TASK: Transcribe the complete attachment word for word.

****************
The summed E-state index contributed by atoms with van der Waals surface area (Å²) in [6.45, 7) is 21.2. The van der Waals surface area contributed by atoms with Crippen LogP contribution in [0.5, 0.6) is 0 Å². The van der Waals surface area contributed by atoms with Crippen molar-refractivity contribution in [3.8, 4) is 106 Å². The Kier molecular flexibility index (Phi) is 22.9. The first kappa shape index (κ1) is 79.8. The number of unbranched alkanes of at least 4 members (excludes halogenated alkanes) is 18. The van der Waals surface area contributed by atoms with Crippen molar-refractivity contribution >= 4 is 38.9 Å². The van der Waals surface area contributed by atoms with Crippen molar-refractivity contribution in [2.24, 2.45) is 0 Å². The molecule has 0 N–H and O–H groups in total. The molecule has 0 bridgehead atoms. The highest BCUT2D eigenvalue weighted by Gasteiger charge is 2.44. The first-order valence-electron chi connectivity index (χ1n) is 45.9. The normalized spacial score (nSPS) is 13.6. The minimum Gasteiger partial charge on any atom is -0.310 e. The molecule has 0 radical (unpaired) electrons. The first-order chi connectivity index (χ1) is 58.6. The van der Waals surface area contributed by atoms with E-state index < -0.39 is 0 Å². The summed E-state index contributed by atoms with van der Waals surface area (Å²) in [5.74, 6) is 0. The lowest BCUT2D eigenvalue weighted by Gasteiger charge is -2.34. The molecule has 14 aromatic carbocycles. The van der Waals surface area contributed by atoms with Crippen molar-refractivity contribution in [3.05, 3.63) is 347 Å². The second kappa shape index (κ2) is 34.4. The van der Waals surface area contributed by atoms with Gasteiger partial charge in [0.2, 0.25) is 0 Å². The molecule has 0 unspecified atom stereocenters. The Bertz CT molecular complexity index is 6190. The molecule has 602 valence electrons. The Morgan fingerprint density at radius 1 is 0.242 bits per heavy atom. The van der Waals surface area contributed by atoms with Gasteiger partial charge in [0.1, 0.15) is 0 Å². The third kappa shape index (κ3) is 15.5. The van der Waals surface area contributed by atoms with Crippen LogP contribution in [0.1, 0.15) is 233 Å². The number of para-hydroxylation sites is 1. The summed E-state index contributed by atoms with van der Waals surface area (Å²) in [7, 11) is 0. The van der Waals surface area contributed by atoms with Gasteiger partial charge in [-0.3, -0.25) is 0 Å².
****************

The summed E-state index contributed by atoms with van der Waals surface area (Å²) in [6.45, 7) is 21.2. The van der Waals surface area contributed by atoms with Crippen LogP contribution in [0.5, 0.6) is 0 Å². The van der Waals surface area contributed by atoms with Crippen molar-refractivity contribution in [3.8, 4) is 106 Å². The Kier molecular flexibility index (Phi) is 22.9. The first kappa shape index (κ1) is 79.8. The number of unbranched alkanes of at least 4 members (excludes halogenated alkanes) is 18. The van der Waals surface area contributed by atoms with Crippen molar-refractivity contribution >= 4 is 38.9 Å². The van der Waals surface area contributed by atoms with Crippen molar-refractivity contribution in [2.24, 2.45) is 0 Å². The molecule has 0 N–H and O–H groups in total. The molecule has 0 bridgehead atoms. The highest BCUT2D eigenvalue weighted by Gasteiger charge is 2.44. The first-order valence-electron chi connectivity index (χ1n) is 45.9. The normalized spacial score (nSPS) is 13.6. The minimum Gasteiger partial charge on any atom is -0.310 e. The molecule has 0 radical (unpaired) electrons. The first-order chi connectivity index (χ1) is 58.6. The van der Waals surface area contributed by atoms with E-state index < -0.39 is 0 Å². The summed E-state index contributed by atoms with van der Waals surface area (Å²) in [5.74, 6) is 0. The lowest BCUT2D eigenvalue weighted by Gasteiger charge is -2.34. The molecule has 14 aromatic carbocycles. The van der Waals surface area contributed by atoms with Crippen molar-refractivity contribution in [3.05, 3.63) is 347 Å². The second kappa shape index (κ2) is 34.4. The van der Waals surface area contributed by atoms with Gasteiger partial charge in [0.2, 0.25) is 0 Å². The molecule has 0 unspecified atom stereocenters. The Bertz CT molecular complexity index is 6190. The molecule has 602 valence electrons. The Morgan fingerprint density at radius 1 is 0.242 bits per heavy atom. The van der Waals surface area contributed by atoms with Gasteiger partial charge in [0.1, 0.15) is 0 Å². The third kappa shape index (κ3) is 15.5. The van der Waals surface area contributed by atoms with Crippen LogP contribution in [0.1, 0.15) is 233 Å². The number of para-hydroxylation sites is 1. The summed E-state index contributed by atoms with van der Waals surface area (Å²) in [7, 11) is 0. The van der Waals surface area contributed by atoms with Gasteiger partial charge in [-0.3, -0.25) is 0 Å².